Tag Archives: Gothic Metal

My Dying Bride – The Long Black Land (Song Review)

“Long have I waited for this”

Congratulations to My Dying Bride as they celebrate 30 years of innovative, influential and thoroughly miserable metal. It’s an especially pleasing achievement given that the last five years have been particularly trying for the British band. When vocalist Aaron Stainthorpe’s young daughter was diagnosed with cancer in 2017, he was forced to take leave from the band. And when a further two band members decided to quit during this hiatus, the band’s future looked extremely doubtful.

Thankfully Aaron’s daughter was given the all clear and the band not only survives, but thrives. On their latest album The Ghost Of Orion they sound as vital, relevant and glum as ever. With its glacial pace, less obvious song structure and Andrew Craighan’s mournful riffs, The Long Black Land is definitely one of the album’s less instant and accessible tracks. But its also one of its most powerful: a black void right at the heart of the record. Like all the best doom, it’s laden with feeling and at the 6:25min mark, when a mellow breather bursts into a lumbering, seismic riff, it’s exquisitely powerful.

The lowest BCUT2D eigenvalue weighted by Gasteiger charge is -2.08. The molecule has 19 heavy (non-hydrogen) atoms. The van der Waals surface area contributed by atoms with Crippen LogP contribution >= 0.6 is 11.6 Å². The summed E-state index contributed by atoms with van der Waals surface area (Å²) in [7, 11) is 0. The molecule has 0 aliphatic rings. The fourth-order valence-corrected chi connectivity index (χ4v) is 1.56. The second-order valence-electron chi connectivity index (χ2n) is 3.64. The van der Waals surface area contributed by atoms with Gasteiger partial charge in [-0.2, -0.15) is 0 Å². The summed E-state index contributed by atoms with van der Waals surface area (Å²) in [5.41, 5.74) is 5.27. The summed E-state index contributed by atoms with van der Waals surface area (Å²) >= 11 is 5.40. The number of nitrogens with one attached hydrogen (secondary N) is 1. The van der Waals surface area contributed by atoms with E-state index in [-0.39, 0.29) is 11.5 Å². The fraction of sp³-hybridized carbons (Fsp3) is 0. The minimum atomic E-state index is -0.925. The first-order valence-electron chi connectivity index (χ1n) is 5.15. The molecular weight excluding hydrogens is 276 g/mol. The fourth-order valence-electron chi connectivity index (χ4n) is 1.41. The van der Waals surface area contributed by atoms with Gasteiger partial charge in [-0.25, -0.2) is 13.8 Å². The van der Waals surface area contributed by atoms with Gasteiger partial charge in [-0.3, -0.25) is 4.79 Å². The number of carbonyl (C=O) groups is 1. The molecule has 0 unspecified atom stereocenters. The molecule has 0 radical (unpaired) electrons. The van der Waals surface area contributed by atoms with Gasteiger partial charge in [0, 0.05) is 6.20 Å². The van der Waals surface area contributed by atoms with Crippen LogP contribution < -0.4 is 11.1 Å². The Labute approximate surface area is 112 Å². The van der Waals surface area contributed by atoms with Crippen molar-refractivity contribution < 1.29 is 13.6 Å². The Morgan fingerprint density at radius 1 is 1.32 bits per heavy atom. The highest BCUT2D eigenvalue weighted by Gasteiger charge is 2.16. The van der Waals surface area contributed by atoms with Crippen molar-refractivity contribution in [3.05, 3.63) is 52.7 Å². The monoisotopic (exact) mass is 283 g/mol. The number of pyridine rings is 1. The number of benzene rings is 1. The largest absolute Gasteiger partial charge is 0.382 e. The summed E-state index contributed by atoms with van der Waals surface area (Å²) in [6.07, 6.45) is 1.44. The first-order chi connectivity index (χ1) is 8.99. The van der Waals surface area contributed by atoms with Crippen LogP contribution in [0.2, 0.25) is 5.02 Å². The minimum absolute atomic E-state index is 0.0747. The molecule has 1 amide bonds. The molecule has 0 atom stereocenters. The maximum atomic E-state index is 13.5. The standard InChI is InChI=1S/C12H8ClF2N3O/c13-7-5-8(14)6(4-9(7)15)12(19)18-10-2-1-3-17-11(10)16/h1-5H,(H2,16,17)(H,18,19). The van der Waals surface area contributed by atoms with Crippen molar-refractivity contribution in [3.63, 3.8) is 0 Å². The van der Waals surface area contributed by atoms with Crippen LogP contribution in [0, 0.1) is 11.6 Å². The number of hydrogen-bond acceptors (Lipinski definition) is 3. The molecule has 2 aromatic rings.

You wouldn’t know it from the music but, three decades in and at the top of their game, My Dying Bride and their fans have many reasons to be cheerful.

HMO Rating: 4 Out Of 5

Paradise Lost – Lost Paradise (Review)

Paradise Lost – Lost Paradise (1990)

The punishingly bleak death metal on Paradise Lost’s 1990 debut Lost Paradise makes it the odd-one-out in a discography more renowned for gothic melody. But the five teenagers had only been together about a year before being faced with the challenge of recording their first record and, despite not having found their voice yet, they make a pretty decent fist of it. A lack of songcraft means it all kind of mushes together but they already have their doleful mix of riff and lead guitar down, there’s the occasional decent hook (“where is your God now?”), and the whole thing has a entrancingly subterranean atmosphere. And Lost Paradise has proven pretty influential in its own right as one of the earliest albums to slow death metal down to a miserable crawl. The Yorkshiremen would do much better with subsequent releases but fans of meat and potatoes death/doom could do a lot worse than check this out.

HMO Rating: 3 Out Of 5